Alberta e-tool helps parents manage kids’ obesity

RIPPLEA new online app hopes to make parents more aware of children’s weight issues and resources available to help improve their health. Developed by researchers at the University of Alberta, the Resource Information Program for Parents on Lifestyle and Education (RIPPLE) e-tool compares a child’s weight, diet and lifestyle habits to healthy standards before offering a menu of information and services available to improve their health that are relevant to each family’s needs and abilities.

“RIPPLE is one of those opportunities to have an ‘Aha’ moment for parents,” said researcher Jill Byrne, adding they designed the tool to allow parents to look at their child’s health objectively while empowering them to work with healthcare professionals to make healthy changes.

While approximately one in four Canadian children is either overweight or obese, Byrne said, many parents may not realize how their family’s weight or lifestyle choices measure up to medical guidelines for healthy living.

Geoff Ball, director of the Pediatric Centre for Weight and Health at the Stollery Children’s Hospital, who worked with Byrne on the e-tool, said only one third of patients currently referred for weight management by their physicians ever make it to the specialized clinic.

The tool involves a 15-minute survey where parents first input their child’s height and weight, which is then marked on a “healthy weight ruler” classifying their child as being either underweight, healthy weight, unhealthy weight or very unhealthy weight.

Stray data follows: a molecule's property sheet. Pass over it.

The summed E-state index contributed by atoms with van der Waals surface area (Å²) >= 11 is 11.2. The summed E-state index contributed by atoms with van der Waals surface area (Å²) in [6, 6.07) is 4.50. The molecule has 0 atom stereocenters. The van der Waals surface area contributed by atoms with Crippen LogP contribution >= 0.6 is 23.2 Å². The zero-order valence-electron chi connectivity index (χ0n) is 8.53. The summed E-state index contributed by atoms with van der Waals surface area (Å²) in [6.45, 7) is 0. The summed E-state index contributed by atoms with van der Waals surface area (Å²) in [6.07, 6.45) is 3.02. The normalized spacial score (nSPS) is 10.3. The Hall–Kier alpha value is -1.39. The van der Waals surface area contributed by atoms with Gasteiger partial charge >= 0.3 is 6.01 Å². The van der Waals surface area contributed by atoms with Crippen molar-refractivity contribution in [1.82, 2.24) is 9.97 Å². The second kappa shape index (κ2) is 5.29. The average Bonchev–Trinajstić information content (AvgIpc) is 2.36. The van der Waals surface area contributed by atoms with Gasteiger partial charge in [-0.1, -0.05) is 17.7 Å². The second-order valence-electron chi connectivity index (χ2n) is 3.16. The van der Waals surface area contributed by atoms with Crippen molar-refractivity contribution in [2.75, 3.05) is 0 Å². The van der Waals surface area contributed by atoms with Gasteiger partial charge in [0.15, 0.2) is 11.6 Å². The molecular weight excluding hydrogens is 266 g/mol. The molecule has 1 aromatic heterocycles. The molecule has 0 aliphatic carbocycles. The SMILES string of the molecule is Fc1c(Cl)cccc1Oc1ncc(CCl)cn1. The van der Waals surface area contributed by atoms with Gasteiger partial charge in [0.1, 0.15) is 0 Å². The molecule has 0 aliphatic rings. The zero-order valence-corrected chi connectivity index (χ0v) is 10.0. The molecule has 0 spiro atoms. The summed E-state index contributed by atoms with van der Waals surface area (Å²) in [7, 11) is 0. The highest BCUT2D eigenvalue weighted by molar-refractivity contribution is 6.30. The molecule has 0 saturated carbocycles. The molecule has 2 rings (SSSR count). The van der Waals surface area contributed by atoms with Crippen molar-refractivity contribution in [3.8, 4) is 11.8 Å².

Parents then fill out more questions such as how much their child eats in a single meal, how many sugary beverages they consume in a day or how much sedentary time they have to compare those lifestyle choices to the defined healthy standard.

They are then presented with a suite of resources available to help, ranging from informational packages, to direct links to book appointments with local medical professionals, nutritionists or mental health clinics. Parents choose the resources they are most interested in, and that information is sent directly to them.

“We want them to be able to pick the things that are right for them at that moment,” said Ball.

For their study, researchers had 226 parents fill out the online survey while waiting for an appointment to see a pediatrician.

Though the results are preliminary, Byrne called them “promising” as parents seemed to be accessing the services advertised, and discussing the health implications of their child’s weight more openly with their physicians after taking the test.

“This is not going to be the cure,” said Byrne. “It needs to be that step in the right direction and nudging parents towards healthy behaviour change.”

Tracy Lebel was already concerned about the way her two sons were putting on weight when she took the RIPPLE survey while waiting to speak with a pediatrician.

She said the survey directed her to a physical activity guide and to information about healthy eating and portion sizes, helping her identify easy adjustments she could make in her family’s lifestyle to improve their health while empowering her to make those changes.

“The easier it is, the more likely parents are to pick it up,” Lebel said, adding her family is getting more activity, eating out less and cooking more healthy meals at home after using the tool.

Researchers are hoping the RIPPLE e-tool could be used in pediatricians’ offices much like one might find a blood pressure monitor in a pharmacy, and are planning to extend this study for use in Manitoba and in the Unites States.

Interested parents can access the tool online at

Source: Postmedia